Interactive map depicts extent of worldwide wildlife exposure to ‘forever chemicals’

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Scientists have documented the widespread exposure of more than 600 animal species to toxic “forever chemicals,” in a new interactive map released on Tuesday.

As contaminated wildlife crop up in every corner of the planet, humans may be playing a sentinel role in transmitting the adverse effects of these compounds — known as per- and polyfluoroalkyl substances (PFAS) — to other organisms, the researchers argued. 

“PFAS pollution is not just a problem for humans,” David Andrews, a senior scientist at the Environmental Working Group, said in a statement. “It’s a problem for species across the globe.

Andrews is the first author of a new peer-reviewed paper, published in Science of the Total Environment and released alongside the interactive map.

The map provides a significant update from a previous version released by the Environmental Working Group in February — and includes nearly double the number of polluted species. 

To put together the current map, the researchers combed through more than 200 studies that detected more than 120 unique PFAS compounds in more than 600 species, on every continent. 

There are thousands of types of PFAS, synthetic compounds notorious for their ability to persist in the body and in the environment. 

These so-called forever chemicals are linked to a variety of cancers and illnesses and are found in numerous household products, such as nonstick pans, cosmetics and waterproof apparel. 

While the researchers identified PFAS compounds in 625 species — a jump from February’s estimate of 330 species — they stressed that this may be an underestimation.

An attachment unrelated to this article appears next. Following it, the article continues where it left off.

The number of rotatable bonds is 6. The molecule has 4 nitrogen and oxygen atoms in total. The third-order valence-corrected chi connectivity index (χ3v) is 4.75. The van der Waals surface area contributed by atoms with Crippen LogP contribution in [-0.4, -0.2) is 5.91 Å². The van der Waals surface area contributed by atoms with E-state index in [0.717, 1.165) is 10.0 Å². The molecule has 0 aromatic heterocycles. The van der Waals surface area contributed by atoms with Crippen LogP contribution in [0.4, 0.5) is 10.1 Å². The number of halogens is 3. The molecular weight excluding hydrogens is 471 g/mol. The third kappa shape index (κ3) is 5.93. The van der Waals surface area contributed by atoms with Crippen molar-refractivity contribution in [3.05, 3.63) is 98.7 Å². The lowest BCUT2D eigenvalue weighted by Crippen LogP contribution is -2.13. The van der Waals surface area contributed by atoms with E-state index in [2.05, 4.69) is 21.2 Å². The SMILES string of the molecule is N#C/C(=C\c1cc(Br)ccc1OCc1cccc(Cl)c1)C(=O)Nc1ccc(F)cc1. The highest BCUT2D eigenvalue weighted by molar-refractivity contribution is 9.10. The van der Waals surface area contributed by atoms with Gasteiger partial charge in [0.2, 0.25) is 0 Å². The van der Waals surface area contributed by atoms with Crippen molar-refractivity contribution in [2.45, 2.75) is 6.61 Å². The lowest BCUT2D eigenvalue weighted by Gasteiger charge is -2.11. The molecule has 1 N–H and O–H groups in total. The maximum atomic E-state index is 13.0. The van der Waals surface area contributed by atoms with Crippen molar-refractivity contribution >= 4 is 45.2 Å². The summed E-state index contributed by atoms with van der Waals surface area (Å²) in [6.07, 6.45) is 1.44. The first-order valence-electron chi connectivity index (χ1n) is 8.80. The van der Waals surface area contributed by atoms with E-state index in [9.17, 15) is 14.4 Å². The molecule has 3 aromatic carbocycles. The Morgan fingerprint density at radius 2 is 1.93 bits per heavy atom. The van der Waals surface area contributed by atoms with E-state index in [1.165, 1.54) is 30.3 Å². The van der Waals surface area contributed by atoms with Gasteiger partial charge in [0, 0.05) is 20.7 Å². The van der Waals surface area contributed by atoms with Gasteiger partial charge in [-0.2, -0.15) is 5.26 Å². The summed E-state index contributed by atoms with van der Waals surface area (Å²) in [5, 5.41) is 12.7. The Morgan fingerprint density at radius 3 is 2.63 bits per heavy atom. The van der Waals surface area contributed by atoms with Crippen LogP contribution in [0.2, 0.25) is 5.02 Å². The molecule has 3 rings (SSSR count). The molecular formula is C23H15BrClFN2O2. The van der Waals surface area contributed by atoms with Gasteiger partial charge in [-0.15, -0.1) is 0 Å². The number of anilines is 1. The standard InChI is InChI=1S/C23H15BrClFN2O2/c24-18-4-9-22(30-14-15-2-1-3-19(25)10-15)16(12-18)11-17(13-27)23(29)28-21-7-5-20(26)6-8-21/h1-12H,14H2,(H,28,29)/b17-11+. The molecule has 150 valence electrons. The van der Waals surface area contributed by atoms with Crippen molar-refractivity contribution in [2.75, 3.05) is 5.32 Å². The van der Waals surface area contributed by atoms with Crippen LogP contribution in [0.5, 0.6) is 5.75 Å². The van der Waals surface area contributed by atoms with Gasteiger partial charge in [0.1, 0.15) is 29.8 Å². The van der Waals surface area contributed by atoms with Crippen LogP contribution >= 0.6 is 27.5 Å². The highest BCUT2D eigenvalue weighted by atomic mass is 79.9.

The absence of PFAS among species in certain countries, they explained, is not due to a lack of contamination, but to a lack of recent test results. 

“There is seemingly no place on the planet untouched by PFAS contamination,” the researchers noted in the accompanying paper. 

Drawing their conclusions from a variety of other peer-reviewed epidemiological studies, the paper argues that investigations of the effects of PFAS on human health could offer critical insights into possible harms to wildlife health. 

Among the studies cited is a look at the immune response of North Carolina alligators that associated elevated PFAS levels with heightened occurrence of skin lesions.

Another study found that hawksbill sea turtles — critically endangered animals that live in the North Pacific — were vulnerable to the impacts of PFAS exposure even prior to hatching from their eggs. 

“There are still countless locations and species across the globe that are likely contaminated but have not yet been tested,” Ken Cook, president of the Environmental Working Group, said in a statement.  

The interactive map provides a clickable visual into the locations and prevalence of many of these wildlife — including fish, birds, reptiles, frogs and other amphibians, as well as large mammals such as horses and polar bears, and small mammals like cats. 

Some of these animals are already considered to be endangered or threatened, the researchers noted. 

“The wildlife map is not an exhaustive catalog of all animal studies but mostly those published in the past few years,” Andrews said. 

“PFAS are ubiquitous,” he added.

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